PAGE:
“Well, we’ll have to fix that, won’t we?” Before I have a chance to process or respond, his hand is up the back of my shirt and his tongue is searching for my tonsils. Hold your horses there, Cowboy!

“When you write about me tomorrow, make sure to call me ‘Mr. Hottie,'” more than one guy has said. If they only knew…

Apparently, the prospect of being the subject of next week’s post can be something of a turn on. Thank you, Carrie Bradshaw for making dating columnists sexy. Before you, we might have been considered raging feminists, and a dating no-go. It would just be nice if the men in this city didn’t conflate you with your side-kick, nymphomaniac Samantha Jones… because, as their roaming hands and steaming eyes make evident, it seems they always do.

We’re All Pretty, Pretty, Neurotic Princesses

Of late, I’ve found a kindred spirit in Cinderella.

Sure, I have neither an evil step-mother who locks me in an attic nor ugly step-sisters who steal my clothes and spill pizza grease on them, but I have my share of chores that keep me looking like I just rolled around in a cinder bin.

 

Every Cinderella needs her own set of seamstress mice

 

Mornings are spent makeupless in old jeans and a t-shirt running errands for the family while my mother recovers from her recent hip replacement. I race through grocery stores, power-mop the kitchen floor, dust away the cobwebs from the corners of the living room, transfer the laundry from the hamper to the washing machines, groom the dogs, and put two meals on the table while prepping the third for my return at night. The projects I’m working on have me on call 24-7, and the majority of what I accomplish during the day is done between blackberry emails on the run and conference calls from my compact-SUV. At night, I’m “training” and if I’m lucky, home in my sweats by 10PM.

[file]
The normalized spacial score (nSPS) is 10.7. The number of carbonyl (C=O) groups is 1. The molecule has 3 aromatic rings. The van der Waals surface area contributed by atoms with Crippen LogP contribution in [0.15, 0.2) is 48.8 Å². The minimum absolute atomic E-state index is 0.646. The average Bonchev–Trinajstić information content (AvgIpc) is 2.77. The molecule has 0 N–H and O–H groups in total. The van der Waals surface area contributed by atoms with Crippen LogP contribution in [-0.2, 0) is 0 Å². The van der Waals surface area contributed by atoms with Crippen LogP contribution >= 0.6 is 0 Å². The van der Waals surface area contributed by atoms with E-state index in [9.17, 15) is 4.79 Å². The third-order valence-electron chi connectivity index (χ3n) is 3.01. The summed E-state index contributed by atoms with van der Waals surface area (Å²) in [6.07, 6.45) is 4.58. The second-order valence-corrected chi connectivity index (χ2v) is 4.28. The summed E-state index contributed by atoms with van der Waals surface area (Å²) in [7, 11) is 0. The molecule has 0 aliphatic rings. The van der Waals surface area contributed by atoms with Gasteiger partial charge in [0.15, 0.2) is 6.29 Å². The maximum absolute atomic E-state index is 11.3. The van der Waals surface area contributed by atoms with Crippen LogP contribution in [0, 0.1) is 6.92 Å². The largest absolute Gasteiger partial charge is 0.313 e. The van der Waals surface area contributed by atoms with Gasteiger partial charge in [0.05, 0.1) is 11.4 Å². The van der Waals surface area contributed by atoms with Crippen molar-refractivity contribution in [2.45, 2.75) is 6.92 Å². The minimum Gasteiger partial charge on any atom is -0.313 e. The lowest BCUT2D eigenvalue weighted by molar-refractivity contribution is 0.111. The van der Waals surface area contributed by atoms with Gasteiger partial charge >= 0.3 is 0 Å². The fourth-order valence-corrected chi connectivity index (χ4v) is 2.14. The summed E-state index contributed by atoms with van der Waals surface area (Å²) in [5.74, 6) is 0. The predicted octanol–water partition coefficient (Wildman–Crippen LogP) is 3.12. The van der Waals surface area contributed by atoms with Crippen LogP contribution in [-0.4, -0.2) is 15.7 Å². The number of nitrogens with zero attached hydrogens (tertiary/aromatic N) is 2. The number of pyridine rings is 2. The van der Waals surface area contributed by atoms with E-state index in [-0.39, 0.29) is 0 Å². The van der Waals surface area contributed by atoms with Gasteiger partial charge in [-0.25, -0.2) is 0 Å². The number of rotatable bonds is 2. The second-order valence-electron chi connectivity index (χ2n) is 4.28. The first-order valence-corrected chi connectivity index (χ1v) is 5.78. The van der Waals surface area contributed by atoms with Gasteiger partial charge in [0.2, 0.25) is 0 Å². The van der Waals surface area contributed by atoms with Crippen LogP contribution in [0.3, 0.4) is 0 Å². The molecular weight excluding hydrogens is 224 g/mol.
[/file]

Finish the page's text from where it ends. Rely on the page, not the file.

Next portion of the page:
In short, I’m like every other modern woman as she tries to make her way in life on her own two feet while contributing to her family’s overall well-being. There isn’t much in the way of glamor, but there isn’t much to complain about.

On the console table near my front door sits an invitation to a charity ball. The event is being organized by a woman whose generosity, strength, and heart I greatly admire, and who has recently emerged as a fairy god-mother of sorts. A little bit of sparkle is something to look forward to, especially in the name of a good cause. As for the Cinderella transformation, do you remember that scene in the Disney movie when all the worker mice team-up and create a ball-gown for Cinderella from scraps of material? Yea, I’ve got seamstress mice too. Rather than buy something new, my tailor is reviving a unique vintage piece. It is a recession after all, and I’m a big believer in “once couture, always couture.” A needle, some thread, a little bibbidi, bobbidi, boo, and I’m good to go.

Hopefully, I won’t leave a Ferragamo behind on the dance floor.

All these parallels got my friend Annie and I thinking: If the 21st century New Yorker edition of Cinderella looks like me, what would the some of the other princesses look like in today’s Grimm fairytale?

 

Grace (of "Will & Grace") is the modern Snow White, and we love her